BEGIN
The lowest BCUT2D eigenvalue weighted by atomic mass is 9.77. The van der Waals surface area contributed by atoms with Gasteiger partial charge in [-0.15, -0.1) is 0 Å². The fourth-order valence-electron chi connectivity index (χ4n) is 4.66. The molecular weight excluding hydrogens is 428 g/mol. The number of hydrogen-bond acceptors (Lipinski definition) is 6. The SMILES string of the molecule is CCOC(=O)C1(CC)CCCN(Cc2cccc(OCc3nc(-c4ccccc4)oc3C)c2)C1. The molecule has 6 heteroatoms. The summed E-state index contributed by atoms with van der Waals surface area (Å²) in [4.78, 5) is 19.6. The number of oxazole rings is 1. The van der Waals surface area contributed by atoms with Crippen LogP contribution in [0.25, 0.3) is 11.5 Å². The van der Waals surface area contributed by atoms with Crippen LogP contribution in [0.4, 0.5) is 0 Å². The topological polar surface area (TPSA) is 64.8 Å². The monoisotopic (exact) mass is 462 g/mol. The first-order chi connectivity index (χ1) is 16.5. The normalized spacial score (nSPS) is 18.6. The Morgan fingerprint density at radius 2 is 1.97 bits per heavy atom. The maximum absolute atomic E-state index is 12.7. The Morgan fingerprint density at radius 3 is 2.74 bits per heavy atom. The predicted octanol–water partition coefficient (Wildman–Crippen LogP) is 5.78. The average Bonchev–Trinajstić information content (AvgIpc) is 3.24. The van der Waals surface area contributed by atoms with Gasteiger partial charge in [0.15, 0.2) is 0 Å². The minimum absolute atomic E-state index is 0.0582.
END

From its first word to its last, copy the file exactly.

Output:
The lowest BCUT2D eigenvalue weighted by atomic mass is 9.77. The van der Waals surface area contributed by atoms with Gasteiger partial charge in [-0.15, -0.1) is 0 Å². The fourth-order valence-electron chi connectivity index (χ4n) is 4.66. The molecular weight excluding hydrogens is 428 g/mol. The number of hydrogen-bond acceptors (Lipinski definition) is 6. The SMILES string of the molecule is CCOC(=O)C1(CC)CCCN(Cc2cccc(OCc3nc(-c4ccccc4)oc3C)c2)C1. The molecule has 6 heteroatoms. The summed E-state index contributed by atoms with van der Waals surface area (Å²) in [4.78, 5) is 19.6. The number of oxazole rings is 1. The van der Waals surface area contributed by atoms with Crippen LogP contribution in [0.25, 0.3) is 11.5 Å². The van der Waals surface area contributed by atoms with Crippen LogP contribution in [0.4, 0.5) is 0 Å². The topological polar surface area (TPSA) is 64.8 Å². The monoisotopic (exact) mass is 462 g/mol. The first-order chi connectivity index (χ1) is 16.5. The normalized spacial score (nSPS) is 18.6. The Morgan fingerprint density at radius 2 is 1.97 bits per heavy atom. The maximum absolute atomic E-state index is 12.7. The Morgan fingerprint density at radius 3 is 2.74 bits per heavy atom. The predicted octanol–water partition coefficient (Wildman–Crippen LogP) is 5.78. The average Bonchev–Trinajstić information content (AvgIpc) is 3.24. The van der Waals surface area contributed by atoms with Gasteiger partial charge in [0.15, 0.2) is 0 Å². The minimum absolute atomic E-state index is 0.0582.